One Test to Diagnose Them All — Universal Cancer Test

Ebony Scott
December 6, 2018

Do you have cancer or not? The test could one day change how cancers are diagnosed, the team says.

"If it's very sensitive, we could use it for early diagnosis of cancer ... especially for cancers where there is no screening paradigm, like ovarian and pancreatic", she said. And-perhaps best of all-the test doesn't rely on fancy equipment such as a DNA sequencing instrument. This changes the colour of the solution containing the nanoparticles and this change can be detected with the "naked eye" said Trau. The test is so simple and easy that it could be a natural for point-of-care diagnostics.

Chemistry Professor and research associate Matt Trau said, "We certainly don't know yet whether it's the holy grail for all cancer diagnostics, but it looks really interesting as an incredibly simple universal marker for cancer, and as an accessible and cheap technology that doesn't require complicated lab-based equipment like DNA sequencing".

Taking a different tack, he and his colleagues looked instead at patterns of molecules called methyl groups, which decorate the DNA and control which genes are switched on and off.

The researchers found that in healthy cells, methyl groups are spread out across the genome.

The researchers found the signature in multiple types of breast cancer as well as in prostate and colorectal cancer, and lymphoma.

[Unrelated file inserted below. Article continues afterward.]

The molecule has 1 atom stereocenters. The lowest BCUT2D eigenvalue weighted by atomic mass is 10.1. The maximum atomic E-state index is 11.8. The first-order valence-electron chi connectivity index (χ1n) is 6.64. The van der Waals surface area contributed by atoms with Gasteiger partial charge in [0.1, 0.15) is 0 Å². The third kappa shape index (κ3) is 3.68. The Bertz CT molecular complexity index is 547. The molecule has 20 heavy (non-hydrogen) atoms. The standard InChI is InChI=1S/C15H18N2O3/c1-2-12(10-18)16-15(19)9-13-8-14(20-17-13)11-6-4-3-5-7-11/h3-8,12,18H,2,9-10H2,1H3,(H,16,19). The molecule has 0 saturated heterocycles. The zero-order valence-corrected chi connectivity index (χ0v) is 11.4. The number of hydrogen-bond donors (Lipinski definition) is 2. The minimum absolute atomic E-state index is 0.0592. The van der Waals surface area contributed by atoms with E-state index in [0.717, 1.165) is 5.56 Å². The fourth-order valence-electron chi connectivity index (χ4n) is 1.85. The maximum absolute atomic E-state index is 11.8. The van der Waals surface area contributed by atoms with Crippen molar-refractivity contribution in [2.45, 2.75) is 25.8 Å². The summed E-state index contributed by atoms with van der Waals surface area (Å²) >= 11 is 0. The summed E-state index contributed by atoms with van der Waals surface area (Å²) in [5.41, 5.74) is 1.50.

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The portable, low-priced test could help detect cancer far sooner than current methods, according to the authors of the study in the December 4 issue of Nature Communications.

"We examine the effect of levels and genomic distribution of methylcytosines on the physicochemical properties of DNA to detect the methylscape biomarker", the authors wrote.

"Discovering that cancerous DNA molecules formed entirely different 3D nanostructures from normal circulating DNA was a breakthrough that has enabled an entirely new approach to detect cancer non-invasively in any tissue type including blood".

Scientists have developed a universal cancer detection test that traces infectious presence in the bloodstream, the Guardian reported on Wednesday.

The new technology has proved to be up to 90 percent accurate in tests involving 200 human cancer samples and normal DNA.

"It works for tissue-derived genomic DNA and blood-derived circulating free DNA", noted Abu Sina, a researcher in Dr. Trau's lab and a co-author of the current paper. Matt Trau, a professor at AIBN who led the research, describes it as like a genetic program or app that the cancerous cell needs in order to function. Indeed, this test is so convenient and affordable that in the not-too-distant future we could all be carrying around our own personal cancer detector - on our cell phones.

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